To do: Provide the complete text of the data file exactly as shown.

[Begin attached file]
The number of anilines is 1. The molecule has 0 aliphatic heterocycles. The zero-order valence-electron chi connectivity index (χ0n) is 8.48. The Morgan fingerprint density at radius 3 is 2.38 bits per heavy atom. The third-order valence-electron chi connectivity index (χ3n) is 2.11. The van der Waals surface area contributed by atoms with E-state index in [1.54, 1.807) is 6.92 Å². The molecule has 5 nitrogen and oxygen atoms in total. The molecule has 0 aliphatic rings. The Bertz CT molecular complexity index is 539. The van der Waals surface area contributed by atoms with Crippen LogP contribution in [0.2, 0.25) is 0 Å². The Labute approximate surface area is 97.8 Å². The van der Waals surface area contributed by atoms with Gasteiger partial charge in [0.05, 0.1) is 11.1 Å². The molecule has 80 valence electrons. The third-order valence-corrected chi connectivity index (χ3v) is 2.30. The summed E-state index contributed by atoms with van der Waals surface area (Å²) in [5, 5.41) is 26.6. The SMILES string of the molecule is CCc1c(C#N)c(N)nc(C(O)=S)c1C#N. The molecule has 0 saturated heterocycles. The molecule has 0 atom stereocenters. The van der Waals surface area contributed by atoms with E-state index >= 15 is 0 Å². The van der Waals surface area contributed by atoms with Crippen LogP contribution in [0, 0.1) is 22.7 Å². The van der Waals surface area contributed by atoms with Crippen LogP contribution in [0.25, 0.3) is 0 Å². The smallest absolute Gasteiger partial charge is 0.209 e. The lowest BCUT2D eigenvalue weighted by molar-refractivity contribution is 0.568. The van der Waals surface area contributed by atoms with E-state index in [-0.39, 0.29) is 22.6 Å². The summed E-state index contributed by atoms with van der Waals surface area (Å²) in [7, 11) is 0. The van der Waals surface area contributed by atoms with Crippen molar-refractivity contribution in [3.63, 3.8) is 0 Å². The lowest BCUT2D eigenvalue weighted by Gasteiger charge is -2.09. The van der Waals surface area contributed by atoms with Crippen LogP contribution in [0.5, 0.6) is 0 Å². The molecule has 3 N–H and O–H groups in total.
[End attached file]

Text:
The number of anilines is 1. The molecule has 0 aliphatic heterocycles. The zero-order valence-electron chi connectivity index (χ0n) is 8.48. The Morgan fingerprint density at radius 3 is 2.38 bits per heavy atom. The third-order valence-electron chi connectivity index (χ3n) is 2.11. The van der Waals surface area contributed by atoms with E-state index in [1.54, 1.807) is 6.92 Å². The molecule has 5 nitrogen and oxygen atoms in total. The molecule has 0 aliphatic rings. The Bertz CT molecular complexity index is 539. The van der Waals surface area contributed by atoms with Crippen LogP contribution in [0.2, 0.25) is 0 Å². The Labute approximate surface area is 97.8 Å². The van der Waals surface area contributed by atoms with Gasteiger partial charge in [0.05, 0.1) is 11.1 Å². The molecule has 80 valence electrons. The third-order valence-corrected chi connectivity index (χ3v) is 2.30. The summed E-state index contributed by atoms with van der Waals surface area (Å²) in [5, 5.41) is 26.6. The SMILES string of the molecule is CCc1c(C#N)c(N)nc(C(O)=S)c1C#N. The molecule has 0 saturated heterocycles. The molecule has 0 atom stereocenters. The van der Waals surface area contributed by atoms with E-state index >= 15 is 0 Å². The van der Waals surface area contributed by atoms with Crippen LogP contribution in [0, 0.1) is 22.7 Å². The van der Waals surface area contributed by atoms with Crippen LogP contribution in [0.25, 0.3) is 0 Å². The smallest absolute Gasteiger partial charge is 0.209 e. The lowest BCUT2D eigenvalue weighted by molar-refractivity contribution is 0.568. The van der Waals surface area contributed by atoms with E-state index in [-0.39, 0.29) is 22.6 Å². The summed E-state index contributed by atoms with van der Waals surface area (Å²) in [7, 11) is 0. The van der Waals surface area contributed by atoms with Crippen molar-refractivity contribution in [3.63, 3.8) is 0 Å². The lowest BCUT2D eigenvalue weighted by Gasteiger charge is -2.09. The van der Waals surface area contributed by atoms with Crippen LogP contribution in [0.5, 0.6) is 0 Å². The molecule has 3 N–H and O–H groups in total.